Hereinafter, a regenerative thermal oxidizer having a cylinder type distribution rotor as a distribution unit according to a second embodiment of the present invention will be described, with reference to FIGS. 5 and 6.

FIG. 5 is a perspective view to show the construction of the cylinder type distribution rotor 300 used in the second embodiment. The rotor 300 shown in FIG. 5 has a larger diameter and a lower height than the rotor of the first embodiment shown in FIG. 3. However, process gases are drawn from a lower end of the rotor and discharged through an upper end of the rotor in the same manner as that described for the rotor shown in FIG. 3.

Referring to FIG. 5, the rotor 300 of the second embodiment has a cylindrical shape. The rotor 300 has a lower plate 320 and an upper plate 340 having a circular opening 312. A lower opening 318 has an arc shape and is formed along a circumference of the lower plate 320 of the rotor 300 to be elongated by a predetermined length. Two side openings 314A and 314B are provided on a sidewall of the rotor 300 for inflow and outflow of process gases. The upper opening 312, the lower opening 318 and the two side openings 314A and 314B form inlet and outlet process gas flow paths, guide the process gases into a combustion chamber, and allow the burned process gases to be discharged to the outside. A rotating shaft 182 is coupled to the lower plate 320 of the rotor 300.

The lower opening 318 and the second side opening 314B of the rotor 300 guide process gases, drawn into the regenerative thermal oxidizer, to a distribution chamber (120 in FIG. 6). The first side opening 314A and the upper opening 312 guide the burned process gases from the distribution chamber 120 to a first duct (150 in FIG. 6). The process gases passing through both the lower opening 318 and the second side opening 314B are isolated by an inner wall 330 of the rotor 300 from the burned process gases passing through the first side opening 314A and the upper opening 312. When the rotor 300 is coupled to a separator 160, the upper surface 340 of the rotor 300 is rotatably in close contact with the first duct 150.

The rotor 300 is inserted into the separator 160. The separator 160 supports a plurality of sectors of a heat exchanging part and defines therein the distribution chamber 120 below the heat exchanging part in the same manner as that described for the first embodiment. The separator 160 has an inner spatial part 170′ which receive the rotor 300 therein. Furthermore, a plurality of openings 176′ is formed on a sidewall of the inner spatial part 170′ to correspond to the side openings 314A and 314B of the rotor.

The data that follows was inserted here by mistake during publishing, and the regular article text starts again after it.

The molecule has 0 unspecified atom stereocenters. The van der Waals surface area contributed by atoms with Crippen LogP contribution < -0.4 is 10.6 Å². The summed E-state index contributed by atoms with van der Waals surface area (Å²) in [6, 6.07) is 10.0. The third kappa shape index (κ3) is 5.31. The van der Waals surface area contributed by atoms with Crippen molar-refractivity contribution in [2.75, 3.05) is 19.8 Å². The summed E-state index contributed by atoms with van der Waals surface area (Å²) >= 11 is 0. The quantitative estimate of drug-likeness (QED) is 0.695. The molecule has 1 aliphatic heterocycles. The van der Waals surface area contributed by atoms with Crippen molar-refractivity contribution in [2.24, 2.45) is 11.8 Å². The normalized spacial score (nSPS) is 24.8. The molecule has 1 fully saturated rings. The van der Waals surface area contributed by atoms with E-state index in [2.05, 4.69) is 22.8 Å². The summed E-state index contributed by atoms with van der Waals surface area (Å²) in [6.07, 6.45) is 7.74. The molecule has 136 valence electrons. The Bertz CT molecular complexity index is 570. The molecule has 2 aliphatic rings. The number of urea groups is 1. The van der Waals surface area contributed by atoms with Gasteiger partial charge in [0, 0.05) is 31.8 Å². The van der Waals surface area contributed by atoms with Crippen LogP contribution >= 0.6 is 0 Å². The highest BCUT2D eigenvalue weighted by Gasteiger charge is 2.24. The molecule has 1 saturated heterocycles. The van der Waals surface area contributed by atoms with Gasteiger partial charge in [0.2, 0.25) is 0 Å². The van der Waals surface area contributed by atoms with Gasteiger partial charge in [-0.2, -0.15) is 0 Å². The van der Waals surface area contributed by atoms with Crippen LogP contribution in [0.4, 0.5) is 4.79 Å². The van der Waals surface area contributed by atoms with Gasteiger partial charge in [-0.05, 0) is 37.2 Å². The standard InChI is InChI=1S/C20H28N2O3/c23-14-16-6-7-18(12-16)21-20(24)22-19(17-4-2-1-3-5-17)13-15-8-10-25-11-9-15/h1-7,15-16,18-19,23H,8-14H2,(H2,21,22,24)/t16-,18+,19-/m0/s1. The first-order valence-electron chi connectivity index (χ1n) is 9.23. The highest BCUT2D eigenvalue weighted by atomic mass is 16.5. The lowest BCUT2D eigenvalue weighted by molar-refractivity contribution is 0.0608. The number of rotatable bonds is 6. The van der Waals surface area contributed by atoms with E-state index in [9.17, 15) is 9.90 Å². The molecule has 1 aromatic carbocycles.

In the meantime, as shown in the drawings, the rotor 300 may further include an additional opening 350 for the supply of purge air. The opening 350 is formed on a predetermined portion of the rotor 300 to be aligned with a space between the first and second side openings 314A and 314B. The opening 350 guides the purge air through the distribution chamber 120 to a part of the heat exchanging part 130 corresponding to the opening 350, thus purging the corresponding part of the heat exchanging part 130. When purge air is drawn at a pressure higher than process gases, the supplied purge air may serve as an air curtain for preventing inlet process gases and outlet process gases from mixing with each other. The purge air feed pipe is not shown in the drawings, but it may be designed in a typical method. For example, an axially hollow center part of the rotating shaft 182 serves as the purge air feed pipe and communicates with the opening 350 through the interior of the rotor 300, thus defining the arrangement of the purge gas feed path.

FIG. 6 is a sectional view of the regenerative thermal oxidizer having the rotor of the second embodiment. Referring to FIG. 6, process gases drawn through a second duct 112 pass through the lower opening 318 and second side opening 314B of the rotor 300, the distribution chamber 120 and the heat exchanging part 130 (see, the arrow of the one-dot chain line). Thereafter, the process gases are burned in a combustion chamber 140. The burned process gases again pass through the heat exchanging part 130 and the distribution chamber 120 prior to being discharged to the outside through the first side opening 314A and the upper opening 320 of the rotor 300.

In the same manner as that of the first embodiment, the heat exchanging part 130 includes sectors which have pie shapes and are separated from each other by partitioning plates 162 of the separator 160. The partitioning plates 162 extend to a lower end of the rotor 300 and form the distribution chamber 120 preventing inlet and outlet process gases from mixing with each other around the rotor 300.